COVENTRY, England — Along with millions of Britons, Jules Barcroft bought into the bold promise made by Boris Johnson in the 2016 Brexit campaign: that leaving the European Union would bring buckets of new money into the long starved National Health Service.
So she voted for Leave, staking her own health — she has multiple sclerosis and lifelong diabetes — on that pledge by Mr. Johnson, now the prime minister.
Three years later, however, she feels used.
“That was all a lie,” Ms. Barcroft said. “Why would they look after our medical needs? That’s not high on their agenda at all.”
With Britain on the precipice of an election that could soon lead to a decisive break with the European Union, Brexit looks to many people more like a threat to their cherished health service than its salvation. The system has already deteriorated under the watch of Mr. Johnson’s Conservative Party, with beds overflowing, waiting times swelling and nurse and doctor vacancies piling up.
In recent days, the growing strains on the National Health Service jolted the campaign as some hospitals buckled under wintertime demands, and an irritated Mr. Johnson struggled to respond.
The problems vindicated a drumbeat of warnings from the Labour Party that Mr. Johnson was undermining Britons’ health care for Brexit.
And they created a potent threat to Mr. Johnson’s campaign in the waning days of an otherwise sluggish race. It did not help matters that, shown a picture during a television interview on Monday of a 4-year-old boy lying on the floor of an overcrowded hospital, Mr. Johnson at first refused to look.
Instead he repeated Brexit talking points, leaving many with a lasting image of the sort of icy, oblivious lawmaker who represents what swing voters fear most about the Conservatives’ record on public services.
The Conservatives have a healthy lead in national polls, but that disguises considerable uncertainty in dozens of hotly contested seats, making any missteps by Mr. Johnson significant as Labour tries to close the gap. Mr. Johnson, using the tactics of the 2016 Brexit campaign, has tried to inoculate himself by rebranding the Conservatives as the protectors of the health service, though not without some controversy.
He recently had to acknowledge that a pledge for 50,000 more nurses included funding for only 31,000 new recruits. Similarly, after Mr. Johnson announced plans to build 40 new hospitals around the country, it became clear that the government was giving the money to six hospitals to upgrade existing buildings.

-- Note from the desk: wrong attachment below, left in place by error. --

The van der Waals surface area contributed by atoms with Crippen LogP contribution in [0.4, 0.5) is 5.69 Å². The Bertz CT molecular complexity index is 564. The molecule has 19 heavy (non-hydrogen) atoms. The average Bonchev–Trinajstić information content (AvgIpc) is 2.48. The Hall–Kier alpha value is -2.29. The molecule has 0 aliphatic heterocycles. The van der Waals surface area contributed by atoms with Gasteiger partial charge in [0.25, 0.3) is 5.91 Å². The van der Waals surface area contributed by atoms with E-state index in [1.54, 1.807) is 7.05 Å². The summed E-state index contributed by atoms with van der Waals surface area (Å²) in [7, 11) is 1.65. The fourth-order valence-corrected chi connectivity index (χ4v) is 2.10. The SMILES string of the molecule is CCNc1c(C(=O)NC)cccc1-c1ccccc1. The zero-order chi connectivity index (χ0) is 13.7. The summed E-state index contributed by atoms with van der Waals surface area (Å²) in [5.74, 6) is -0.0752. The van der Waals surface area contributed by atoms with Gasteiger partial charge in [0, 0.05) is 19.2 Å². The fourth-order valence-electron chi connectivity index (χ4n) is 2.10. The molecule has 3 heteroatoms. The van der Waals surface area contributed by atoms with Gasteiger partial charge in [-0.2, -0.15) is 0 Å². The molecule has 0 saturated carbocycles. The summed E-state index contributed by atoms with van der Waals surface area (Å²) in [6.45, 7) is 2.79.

But that has not stopped Mr. Johnson from writing a stream of Twitter posts about the health service and visiting hospitals with promises of better primary care and new equipment. The efforts may have paid off: Some polls show that Mr. Johnson is now more trusted than the Labour leader, Jeremy Corbyn, to take care of the health service.
But the challenges to the health service will continue after the election on Thursday — all the more so if the result leaves Britain heading toward contentious post-Brexit trade negotiations with the United States.
President Trump, as part of his “America First” agenda, has vowed to make foreigners pay more for American-produced pharmaceuticals. Britain, desperate for a post-Brexit trade deal with the United States, would be susceptible to requests that it drop its stranglehold on drug prices, trade experts say.
At the same time, pressure on the health service has been building since the Conservatives came to power in 2010 and trimmed annual budget increases during a long period of austerity.
Hospital waiting times reached record highs in October, with one in six people who visited emergency departments in England waiting longer than four hours to be seen. The number of people on hospital waiting lists has ballooned to nearly five million.
And now the health service is going into winter — a particularly busy period for hospitals — while dealing with a pension crisis, bed shortages and the prospect of a major flu outbreak. Medical chiefs are concerned about how they will cope.
“I would say that in the last five to six years, I haven’t seen confidence levels this low heading into winter,” said Siva Anandaciva, a chief analyst at The King’s Fund, a health care charity.